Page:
School Colors: Green & White
Motto: Working For Every Student
Local farmers helped dig the original site by using horse drawn scoops back in 1925. It was called the West Friendship Consolidated High School and it united several local one-room schoolhouses into one building servicing grades 1 - 9. The school was two stories high and had six classrooms with a center hall running down the middle of each floor. In 1928, tenth, eleventh, and twelfth grades were added. The first graduation class of 1930 consisted of thirteen students.
There were a total of one hundred students who attended the original school in 1925 and the first principal was a full time teacher. He often had to do triple duty by substituting for another teacher who was sick, as well as carry on his normal job requirements. If a teacher were absent from one of the lower grades, an older student would sometimes take charge. In order to qualify as a teacher, one could begin teaching immediately after high school at the age of seventeen or eighteen. That meant that teachers were often only a year or two older than some of their students. There were no vice principals until the 1930's.
Children often walked to school, were driven to school, or used a Huckster Bus for transportation. Huckster buses were vegetable and produce trucks with open sides. Each bus held 20 to 25 children and parents had to pay two dollars for the service. In 1928, Howard County offered bus service for its students. Lunches were not provided, so children brought a lunch, went home to eat, or went to Amos’s house next door where they could buy lunch for 15 to 20 cents.
The West Friendship area grew and grew over the next few decades and the school became an elementary school, housing grades one through seven. The school underwent renovations in 1950, 1962, 1971, 1978, 2002, and 2003. In 2002, West Friendship became a regional center for an Academic Life Skills program that serves students with multiple needs. Intensive instruction in the areas of functional academics, personal management, community living, communication, and interpersonal skills are emphasized in this wonderful program. In 2006, we began our first year with full-day kindergarten. WFES is a certified Green School and a Healthy Howard School. We won the Innovation Award for the Healthy Howard Schools initiative with our Waste Free Lunch program in 2009. In July of 2010, we were awarded the Silver Award for our PBIS program.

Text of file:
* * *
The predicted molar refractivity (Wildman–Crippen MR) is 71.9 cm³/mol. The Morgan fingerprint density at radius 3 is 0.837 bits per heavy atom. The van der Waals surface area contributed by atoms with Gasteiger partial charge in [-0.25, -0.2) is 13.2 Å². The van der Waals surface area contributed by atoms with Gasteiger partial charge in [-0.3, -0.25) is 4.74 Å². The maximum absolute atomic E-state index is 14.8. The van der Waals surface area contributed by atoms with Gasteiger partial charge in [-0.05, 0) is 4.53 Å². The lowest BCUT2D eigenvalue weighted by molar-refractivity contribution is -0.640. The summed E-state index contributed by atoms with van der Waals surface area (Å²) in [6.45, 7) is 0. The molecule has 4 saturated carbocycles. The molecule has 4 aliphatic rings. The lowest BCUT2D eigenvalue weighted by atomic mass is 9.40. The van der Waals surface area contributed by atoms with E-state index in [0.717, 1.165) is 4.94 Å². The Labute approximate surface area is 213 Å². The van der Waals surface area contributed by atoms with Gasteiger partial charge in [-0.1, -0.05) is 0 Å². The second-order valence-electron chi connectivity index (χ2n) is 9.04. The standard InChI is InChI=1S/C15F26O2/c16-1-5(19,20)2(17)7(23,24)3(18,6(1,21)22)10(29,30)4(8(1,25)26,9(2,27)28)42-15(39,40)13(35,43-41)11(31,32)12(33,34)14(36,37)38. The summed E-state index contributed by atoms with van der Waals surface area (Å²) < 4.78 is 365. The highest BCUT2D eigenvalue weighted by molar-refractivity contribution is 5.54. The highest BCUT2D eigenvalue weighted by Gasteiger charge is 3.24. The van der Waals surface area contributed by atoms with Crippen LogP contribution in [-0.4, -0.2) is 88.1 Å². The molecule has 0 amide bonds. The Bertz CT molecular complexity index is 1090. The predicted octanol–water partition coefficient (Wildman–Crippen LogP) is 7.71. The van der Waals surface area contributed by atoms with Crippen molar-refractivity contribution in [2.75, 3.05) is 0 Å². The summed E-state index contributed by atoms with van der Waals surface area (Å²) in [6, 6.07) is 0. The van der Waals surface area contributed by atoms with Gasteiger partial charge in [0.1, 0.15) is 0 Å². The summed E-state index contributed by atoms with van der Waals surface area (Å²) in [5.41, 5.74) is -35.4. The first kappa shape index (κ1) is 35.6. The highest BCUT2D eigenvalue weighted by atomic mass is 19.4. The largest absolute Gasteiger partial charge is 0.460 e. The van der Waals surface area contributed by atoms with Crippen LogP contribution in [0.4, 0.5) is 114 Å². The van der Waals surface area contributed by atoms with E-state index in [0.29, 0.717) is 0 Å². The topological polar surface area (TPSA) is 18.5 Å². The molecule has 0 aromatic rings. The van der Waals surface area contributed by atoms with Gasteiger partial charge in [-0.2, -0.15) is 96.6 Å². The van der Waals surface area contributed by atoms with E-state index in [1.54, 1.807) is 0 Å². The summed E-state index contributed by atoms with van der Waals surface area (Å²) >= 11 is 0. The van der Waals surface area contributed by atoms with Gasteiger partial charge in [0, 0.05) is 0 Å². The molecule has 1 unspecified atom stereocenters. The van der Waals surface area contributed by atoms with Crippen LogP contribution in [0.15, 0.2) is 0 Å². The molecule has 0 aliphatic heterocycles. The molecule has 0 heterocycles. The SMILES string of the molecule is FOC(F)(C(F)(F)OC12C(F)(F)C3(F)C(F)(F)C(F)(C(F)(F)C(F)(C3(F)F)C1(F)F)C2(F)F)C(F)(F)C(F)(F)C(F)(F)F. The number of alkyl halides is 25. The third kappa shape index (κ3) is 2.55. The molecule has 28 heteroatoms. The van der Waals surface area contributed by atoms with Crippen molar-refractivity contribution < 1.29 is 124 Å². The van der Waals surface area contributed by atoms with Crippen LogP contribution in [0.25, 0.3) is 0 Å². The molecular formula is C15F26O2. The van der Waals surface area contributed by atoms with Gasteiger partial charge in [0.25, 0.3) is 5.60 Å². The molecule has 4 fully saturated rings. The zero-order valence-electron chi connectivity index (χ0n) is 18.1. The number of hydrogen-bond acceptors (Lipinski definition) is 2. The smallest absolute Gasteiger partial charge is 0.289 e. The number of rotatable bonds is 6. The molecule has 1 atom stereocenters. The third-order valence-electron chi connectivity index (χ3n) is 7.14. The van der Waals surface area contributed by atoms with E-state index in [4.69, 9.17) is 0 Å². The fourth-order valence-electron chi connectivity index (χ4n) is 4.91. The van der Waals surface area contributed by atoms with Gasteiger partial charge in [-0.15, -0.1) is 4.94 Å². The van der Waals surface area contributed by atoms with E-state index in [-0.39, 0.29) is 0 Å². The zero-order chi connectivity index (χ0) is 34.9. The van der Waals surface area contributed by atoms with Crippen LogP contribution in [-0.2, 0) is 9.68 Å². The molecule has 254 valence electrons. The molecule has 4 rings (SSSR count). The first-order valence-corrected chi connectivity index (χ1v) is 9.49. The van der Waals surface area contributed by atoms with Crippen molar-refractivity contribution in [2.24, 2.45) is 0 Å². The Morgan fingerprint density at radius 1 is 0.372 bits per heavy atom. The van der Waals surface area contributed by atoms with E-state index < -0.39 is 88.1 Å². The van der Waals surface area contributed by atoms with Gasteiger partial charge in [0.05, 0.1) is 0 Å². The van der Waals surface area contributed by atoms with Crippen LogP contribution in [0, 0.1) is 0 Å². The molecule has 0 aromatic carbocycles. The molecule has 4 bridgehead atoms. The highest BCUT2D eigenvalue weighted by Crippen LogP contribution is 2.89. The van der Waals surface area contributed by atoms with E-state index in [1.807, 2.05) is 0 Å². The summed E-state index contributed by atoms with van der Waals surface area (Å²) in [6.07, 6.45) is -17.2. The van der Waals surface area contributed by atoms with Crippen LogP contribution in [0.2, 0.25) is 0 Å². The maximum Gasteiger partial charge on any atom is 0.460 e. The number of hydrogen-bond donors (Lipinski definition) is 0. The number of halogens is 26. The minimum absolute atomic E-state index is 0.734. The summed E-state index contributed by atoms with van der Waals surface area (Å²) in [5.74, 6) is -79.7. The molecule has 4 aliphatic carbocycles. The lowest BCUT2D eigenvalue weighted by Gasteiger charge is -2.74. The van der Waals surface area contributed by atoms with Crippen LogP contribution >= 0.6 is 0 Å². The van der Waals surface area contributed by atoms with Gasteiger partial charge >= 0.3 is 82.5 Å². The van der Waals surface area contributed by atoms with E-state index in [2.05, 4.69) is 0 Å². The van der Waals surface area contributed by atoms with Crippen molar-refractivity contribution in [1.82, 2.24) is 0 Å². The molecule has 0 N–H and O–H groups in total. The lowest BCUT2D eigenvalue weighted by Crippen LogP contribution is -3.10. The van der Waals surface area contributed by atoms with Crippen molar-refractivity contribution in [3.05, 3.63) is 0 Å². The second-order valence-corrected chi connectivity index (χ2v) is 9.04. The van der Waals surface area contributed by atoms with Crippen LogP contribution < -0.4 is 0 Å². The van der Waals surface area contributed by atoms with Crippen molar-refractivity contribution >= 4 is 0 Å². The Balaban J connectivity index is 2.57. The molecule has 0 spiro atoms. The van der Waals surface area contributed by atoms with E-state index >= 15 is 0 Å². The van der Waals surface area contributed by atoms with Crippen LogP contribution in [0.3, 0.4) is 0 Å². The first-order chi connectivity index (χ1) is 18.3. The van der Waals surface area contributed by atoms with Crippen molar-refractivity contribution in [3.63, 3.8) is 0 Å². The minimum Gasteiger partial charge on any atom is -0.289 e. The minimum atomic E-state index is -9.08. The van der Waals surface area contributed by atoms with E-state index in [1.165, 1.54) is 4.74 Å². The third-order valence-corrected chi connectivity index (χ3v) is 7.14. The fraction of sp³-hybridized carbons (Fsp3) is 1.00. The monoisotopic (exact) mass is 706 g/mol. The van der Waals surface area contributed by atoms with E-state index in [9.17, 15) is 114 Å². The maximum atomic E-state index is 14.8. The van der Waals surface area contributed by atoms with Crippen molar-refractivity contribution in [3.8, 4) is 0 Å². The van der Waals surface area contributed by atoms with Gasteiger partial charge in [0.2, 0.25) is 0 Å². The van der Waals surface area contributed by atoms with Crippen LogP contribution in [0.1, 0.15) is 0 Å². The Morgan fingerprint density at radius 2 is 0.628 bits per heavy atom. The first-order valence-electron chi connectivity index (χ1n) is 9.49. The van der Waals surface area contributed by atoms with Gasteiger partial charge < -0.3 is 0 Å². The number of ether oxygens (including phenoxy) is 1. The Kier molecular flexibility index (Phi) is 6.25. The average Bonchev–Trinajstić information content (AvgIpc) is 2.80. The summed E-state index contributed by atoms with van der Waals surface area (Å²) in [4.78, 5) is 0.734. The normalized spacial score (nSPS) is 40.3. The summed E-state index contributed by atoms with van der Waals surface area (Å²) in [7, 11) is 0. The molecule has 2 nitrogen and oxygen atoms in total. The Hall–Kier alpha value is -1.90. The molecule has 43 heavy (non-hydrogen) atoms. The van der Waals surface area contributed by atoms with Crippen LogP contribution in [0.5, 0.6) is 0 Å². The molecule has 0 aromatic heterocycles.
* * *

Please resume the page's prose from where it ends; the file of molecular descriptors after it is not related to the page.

West Friendship Elementary School became a certified Green School during the 2007 school year and we were recertified in May of 2010! We will continue our green efforts this year with going "paperless" as much as possible - this includes putting our school newsletter and grade level newsletters online and not printing them out. These efforts are in addition to the efforts we have continued since 2007. These efforts include recycling cans & bottles, recycling printer ink cartridges, maintaining our nature trail, keeping our school grounds litter free, recycling paper, participating in the oyster reef project, participating in the horseshoe crab project, planting trees in our county's watershed areas, and conserving energy.
The Maryland Association for Environmental and Outdoor Education Maryland Green School Awards Program is a holistic, integrated approach to authentic learning that incorporates local environmental issue investigation and professional development with environmental best management practices and community stewardship.
MAEOE's Green School Awards Program celebrates Maryland's model environmental education efforts which combine classroom studies with the use of best management practices at schools and involve the community. These are noncompetitive awards to recognize and celebrate the achievement of schools meeting strict environmental education criteria.
All public and nonpublic schools in Maryland are eligible to participate. No special curriculum is needed. Schools must demonstrate that they meet criteria in the following areas:
Howard County public schools are divided into school clusters, which are assigned to individual Board members to facilitate school visitations, attend special events, and provide a point of contact for each school community. View all BOE school cluster assignments.
WFES BOE Representative: Christina Delmont-Small